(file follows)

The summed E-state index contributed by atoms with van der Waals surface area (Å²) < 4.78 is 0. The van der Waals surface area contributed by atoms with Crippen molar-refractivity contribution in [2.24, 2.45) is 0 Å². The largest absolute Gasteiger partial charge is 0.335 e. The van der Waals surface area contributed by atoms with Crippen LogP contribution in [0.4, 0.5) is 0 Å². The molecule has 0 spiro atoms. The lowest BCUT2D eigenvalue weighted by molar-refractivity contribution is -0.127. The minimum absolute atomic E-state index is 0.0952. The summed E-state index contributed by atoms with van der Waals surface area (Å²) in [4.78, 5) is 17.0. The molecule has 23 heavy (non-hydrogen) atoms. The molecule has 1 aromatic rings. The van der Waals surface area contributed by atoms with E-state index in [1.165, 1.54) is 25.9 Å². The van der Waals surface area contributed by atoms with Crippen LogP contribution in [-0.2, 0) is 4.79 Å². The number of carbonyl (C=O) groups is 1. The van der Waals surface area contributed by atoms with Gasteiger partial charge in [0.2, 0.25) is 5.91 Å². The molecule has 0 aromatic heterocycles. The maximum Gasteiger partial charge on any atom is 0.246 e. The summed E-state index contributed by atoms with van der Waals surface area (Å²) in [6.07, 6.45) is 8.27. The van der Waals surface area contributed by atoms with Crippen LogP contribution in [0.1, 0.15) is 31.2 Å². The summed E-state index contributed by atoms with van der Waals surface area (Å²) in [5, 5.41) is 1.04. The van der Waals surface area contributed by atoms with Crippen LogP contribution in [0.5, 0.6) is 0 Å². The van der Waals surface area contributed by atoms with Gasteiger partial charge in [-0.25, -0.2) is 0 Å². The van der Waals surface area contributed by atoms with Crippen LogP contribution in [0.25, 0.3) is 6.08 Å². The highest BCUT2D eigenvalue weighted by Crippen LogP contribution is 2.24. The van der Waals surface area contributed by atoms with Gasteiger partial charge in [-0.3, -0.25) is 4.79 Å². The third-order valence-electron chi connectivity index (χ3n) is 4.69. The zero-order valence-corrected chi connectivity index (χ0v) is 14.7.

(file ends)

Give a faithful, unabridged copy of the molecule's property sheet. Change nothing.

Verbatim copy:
The summed E-state index contributed by atoms with van der Waals surface area (Å²) < 4.78 is 0. The van der Waals surface area contributed by atoms with Crippen molar-refractivity contribution in [2.24, 2.45) is 0 Å². The largest absolute Gasteiger partial charge is 0.335 e. The van der Waals surface area contributed by atoms with Crippen LogP contribution in [0.4, 0.5) is 0 Å². The molecule has 0 spiro atoms. The lowest BCUT2D eigenvalue weighted by molar-refractivity contribution is -0.127. The minimum absolute atomic E-state index is 0.0952. The summed E-state index contributed by atoms with van der Waals surface area (Å²) in [4.78, 5) is 17.0. The molecule has 23 heavy (non-hydrogen) atoms. The molecule has 1 aromatic rings. The van der Waals surface area contributed by atoms with E-state index in [1.165, 1.54) is 25.9 Å². The van der Waals surface area contributed by atoms with Crippen LogP contribution in [-0.2, 0) is 4.79 Å². The number of carbonyl (C=O) groups is 1. The van der Waals surface area contributed by atoms with Gasteiger partial charge in [0.2, 0.25) is 5.91 Å². The molecule has 0 aromatic heterocycles. The maximum Gasteiger partial charge on any atom is 0.246 e. The summed E-state index contributed by atoms with van der Waals surface area (Å²) in [6.07, 6.45) is 8.27. The van der Waals surface area contributed by atoms with Crippen LogP contribution in [0.1, 0.15) is 31.2 Å². The summed E-state index contributed by atoms with van der Waals surface area (Å²) in [5, 5.41) is 1.04. The van der Waals surface area contributed by atoms with Crippen LogP contribution in [0.5, 0.6) is 0 Å². The van der Waals surface area contributed by atoms with Gasteiger partial charge in [-0.25, -0.2) is 0 Å². The van der Waals surface area contributed by atoms with Crippen LogP contribution in [0.25, 0.3) is 6.08 Å². The highest BCUT2D eigenvalue weighted by Crippen LogP contribution is 2.24. The van der Waals surface area contributed by atoms with Gasteiger partial charge in [-0.3, -0.25) is 4.79 Å². The third-order valence-electron chi connectivity index (χ3n) is 4.69. The zero-order valence-corrected chi connectivity index (χ0v) is 14.7.